As I write this, the entire state of Kaduna is under a 24-hour curfew, while Yobe State Government has imposed varying degrees of curfew all over the state. While the state capital, Damaturu, is under a 24-hour curfew, other parts of the state have curfews from 6pm – 6am or from 10pm – 6am. What has led to this does not need to be retold: the stories of church bombings, reprisals due to misdirected anger, and gun battles between the Boko Haram Islamic Sect and government forces. Cities like Kano, Bauchi and Gombe remain at strong risk. In fact, the entire North is sitting at the edge of a major crisis.
Yet, as I write this, Goodluck Jonathan, the President and Commander-in-Chief of the Armed Forces of the Federal Republic of Nigeria, in whose office is vested the constitutional responsibility of protecting the territorial integrity of this country and the security of its citizens and residents, is in Brazil heading Nigeria’s delegation to the Sustainable Development Summit tagged Rio 20 Plus.
It was not that he had departed for Brazil and the crisis erupted behind him. Not at all. It had started on Sunday with the bombings in Zaria and Kaduna and the sectarian violence in Kaduna, before Mr Jonathan and his delegation departed on Monday.
I am still trying to wrap my head around the thought of President Jonathan smiling and shaking hands with people and posing for pictures when half of his country is almost ablaze; nay, potentially the entire country, especially if the sectarian violence between Christians and Muslims in Kaduna should spread elsewhere.
I am trying to find out what is so important about the Rio 20 Plus Summit that he cannot cancel the trip to stay at home and manage this crisis. After all, the last time I checked, we had ministers of environment and foreign affairs, under whose purview matters such as this fall. Interestingly enough, they are on his delegation to the summit, said to be the largest at the summit, even more than that of the host nation, Brazil. But this is a matter for another day.
I am trying to understand what it is about Brazil that makes our leaders want to visit while their countries are burning. It was so with President Jonathan’s predecessor, Late President Umaru Musa Yar’adua, who said ‘he could not keep postponing a long-planned visit on the invitation of the Brazilian Government’, while the first ‘battle’ with Boko Haram was going on in July 2009.
Curiously enough, around the same time, there was a riot in Xinjiang Province of China, where Han Chinese clashed with ethnic Uighur Muslims. The response of the Chinese President was a stark contrast to that of our president and his crisis: Hu Jintao, who was at the G8 Summit in Italy while the crisis started, cut short his trip and went back home to oversee the efforts to restore peace in that region. This is even more interesting when one considers the fact that the Chinese people do not elect their top leadership, whereas in Nigeria, the President is an elective position.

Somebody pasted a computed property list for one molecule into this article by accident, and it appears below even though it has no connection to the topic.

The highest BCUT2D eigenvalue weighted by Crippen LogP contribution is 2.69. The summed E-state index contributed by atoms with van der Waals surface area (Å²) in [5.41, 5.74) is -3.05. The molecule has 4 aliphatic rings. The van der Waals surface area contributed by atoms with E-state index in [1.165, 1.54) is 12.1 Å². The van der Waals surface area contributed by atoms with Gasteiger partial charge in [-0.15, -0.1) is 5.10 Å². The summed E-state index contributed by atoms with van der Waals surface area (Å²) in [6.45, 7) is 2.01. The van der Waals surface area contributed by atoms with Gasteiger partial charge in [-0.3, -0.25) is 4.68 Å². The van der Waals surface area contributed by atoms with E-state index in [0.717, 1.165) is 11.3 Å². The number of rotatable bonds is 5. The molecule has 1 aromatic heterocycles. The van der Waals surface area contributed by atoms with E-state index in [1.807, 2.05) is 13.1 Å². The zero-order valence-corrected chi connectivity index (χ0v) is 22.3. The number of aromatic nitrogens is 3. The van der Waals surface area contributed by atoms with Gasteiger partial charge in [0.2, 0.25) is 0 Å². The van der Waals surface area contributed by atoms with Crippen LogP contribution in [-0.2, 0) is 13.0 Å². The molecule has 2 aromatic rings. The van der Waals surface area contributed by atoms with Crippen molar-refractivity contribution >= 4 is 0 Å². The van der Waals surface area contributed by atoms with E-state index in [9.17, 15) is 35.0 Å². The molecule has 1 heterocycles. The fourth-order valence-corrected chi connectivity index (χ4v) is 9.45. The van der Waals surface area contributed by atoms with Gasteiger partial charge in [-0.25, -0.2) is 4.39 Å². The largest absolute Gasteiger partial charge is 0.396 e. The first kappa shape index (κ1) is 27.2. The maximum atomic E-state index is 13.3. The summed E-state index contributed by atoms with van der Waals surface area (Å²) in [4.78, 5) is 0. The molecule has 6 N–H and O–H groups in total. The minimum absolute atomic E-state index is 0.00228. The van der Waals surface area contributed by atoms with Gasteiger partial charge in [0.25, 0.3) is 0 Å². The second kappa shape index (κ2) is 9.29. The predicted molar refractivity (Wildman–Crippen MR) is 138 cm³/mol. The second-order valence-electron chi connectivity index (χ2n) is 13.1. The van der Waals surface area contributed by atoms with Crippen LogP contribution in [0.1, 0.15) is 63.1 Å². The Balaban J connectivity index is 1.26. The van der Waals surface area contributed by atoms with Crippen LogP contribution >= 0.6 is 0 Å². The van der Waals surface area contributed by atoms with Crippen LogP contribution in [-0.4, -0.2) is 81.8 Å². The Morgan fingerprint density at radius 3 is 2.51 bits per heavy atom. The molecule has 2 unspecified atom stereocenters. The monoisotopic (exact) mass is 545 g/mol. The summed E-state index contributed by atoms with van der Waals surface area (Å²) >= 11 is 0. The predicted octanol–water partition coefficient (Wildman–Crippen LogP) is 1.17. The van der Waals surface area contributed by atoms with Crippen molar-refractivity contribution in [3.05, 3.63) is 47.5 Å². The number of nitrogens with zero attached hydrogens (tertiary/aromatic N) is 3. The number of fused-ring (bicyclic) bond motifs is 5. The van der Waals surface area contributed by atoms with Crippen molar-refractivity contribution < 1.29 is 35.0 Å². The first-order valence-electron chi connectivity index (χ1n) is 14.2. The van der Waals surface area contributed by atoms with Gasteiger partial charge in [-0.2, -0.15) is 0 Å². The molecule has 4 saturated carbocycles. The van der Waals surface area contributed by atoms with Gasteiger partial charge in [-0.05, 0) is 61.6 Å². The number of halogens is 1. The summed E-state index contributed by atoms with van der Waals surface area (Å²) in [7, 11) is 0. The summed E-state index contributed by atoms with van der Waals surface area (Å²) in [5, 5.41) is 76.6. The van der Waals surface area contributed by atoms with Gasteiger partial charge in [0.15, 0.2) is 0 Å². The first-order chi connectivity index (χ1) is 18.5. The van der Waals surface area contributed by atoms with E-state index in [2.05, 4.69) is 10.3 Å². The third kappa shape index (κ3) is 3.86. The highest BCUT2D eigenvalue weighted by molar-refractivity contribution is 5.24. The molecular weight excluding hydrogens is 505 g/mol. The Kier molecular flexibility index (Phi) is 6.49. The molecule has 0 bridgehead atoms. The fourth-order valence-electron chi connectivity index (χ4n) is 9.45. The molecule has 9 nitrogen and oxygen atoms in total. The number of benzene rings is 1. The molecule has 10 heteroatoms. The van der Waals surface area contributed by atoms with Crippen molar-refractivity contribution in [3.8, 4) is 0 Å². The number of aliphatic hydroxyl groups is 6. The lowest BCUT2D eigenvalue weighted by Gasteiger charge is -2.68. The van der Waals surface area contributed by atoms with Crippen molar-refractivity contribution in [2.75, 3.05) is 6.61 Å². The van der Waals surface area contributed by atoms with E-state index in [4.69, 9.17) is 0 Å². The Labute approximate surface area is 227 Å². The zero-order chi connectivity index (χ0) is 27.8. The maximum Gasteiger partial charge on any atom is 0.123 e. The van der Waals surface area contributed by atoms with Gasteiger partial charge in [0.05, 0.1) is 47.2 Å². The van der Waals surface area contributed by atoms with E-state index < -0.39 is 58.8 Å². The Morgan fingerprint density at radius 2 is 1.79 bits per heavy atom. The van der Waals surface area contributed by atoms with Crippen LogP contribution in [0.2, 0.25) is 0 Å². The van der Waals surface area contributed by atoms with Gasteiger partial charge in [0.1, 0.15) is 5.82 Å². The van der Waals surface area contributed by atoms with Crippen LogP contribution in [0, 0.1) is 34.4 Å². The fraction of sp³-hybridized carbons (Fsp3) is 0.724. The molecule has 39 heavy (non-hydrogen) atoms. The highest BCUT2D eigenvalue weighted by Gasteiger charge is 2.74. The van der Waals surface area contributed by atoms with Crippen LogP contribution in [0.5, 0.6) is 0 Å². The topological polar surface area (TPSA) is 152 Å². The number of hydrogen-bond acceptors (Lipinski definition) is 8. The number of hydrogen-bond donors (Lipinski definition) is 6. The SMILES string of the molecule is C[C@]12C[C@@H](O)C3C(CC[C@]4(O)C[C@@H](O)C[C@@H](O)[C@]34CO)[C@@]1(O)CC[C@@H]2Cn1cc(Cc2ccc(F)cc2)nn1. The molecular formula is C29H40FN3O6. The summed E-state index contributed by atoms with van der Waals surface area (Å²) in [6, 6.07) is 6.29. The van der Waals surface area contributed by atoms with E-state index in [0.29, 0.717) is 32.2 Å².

I am also trying to find out if there is a reason as to why President Jonathan has not visited either Borno or Yobe States, despite these two states being the heaviest hit of the Boko Haram crisis since its resurgence in 2011. Can there really be any excuse good enough?
Presently, the people of the two states believe that the Federal Government does not care about them because their states are among the only 3 that have never been governed by the ruling PDP (Lagos State being the 3rd). Their belief becomes stronger when you consider that President Jonathan has visited Kano twice, after the January attacks that left over 200 dead and the May attacks on 2 churches within the Bayero University campus. They believe that the PDP does not even want to win Borno and Yobe States, hence, the lack of attention. Additionally, the last time Borno and Yobe States voted for the PDP at the center was in 1999. The combination of all these makes for a strong and believable conspiracy theory.
Could this be true? I really hope it is not. Even though I know that a visit by the President would not automatically solve this crisis, it will make the people feel that they are cared for beyond just the deployment of soldiers. Right now, they are beginning to feel like the adopted children of a family.
I remember the words of the US President Barack Obama in his acceptance speech after winning the elections in 2008:
“And to those I have not yet earned their votes, I am your President too.”
Can President Jonathan confidently say this to the peoples of Borno and Yobe States?
What manner of leadership is this, when a President abandons his people and favours overseas trips to quenching crises at home? Or when a President never goes to visit a part of his electorate when their lives have been at risk for 2 years?
When 2015 comes, and if President Jonathan decides to run for re-election, how does he want to stand and tell Nigerians that he cares enough for them to carry their burdens as their president?
I really hope I find answers to all my questions.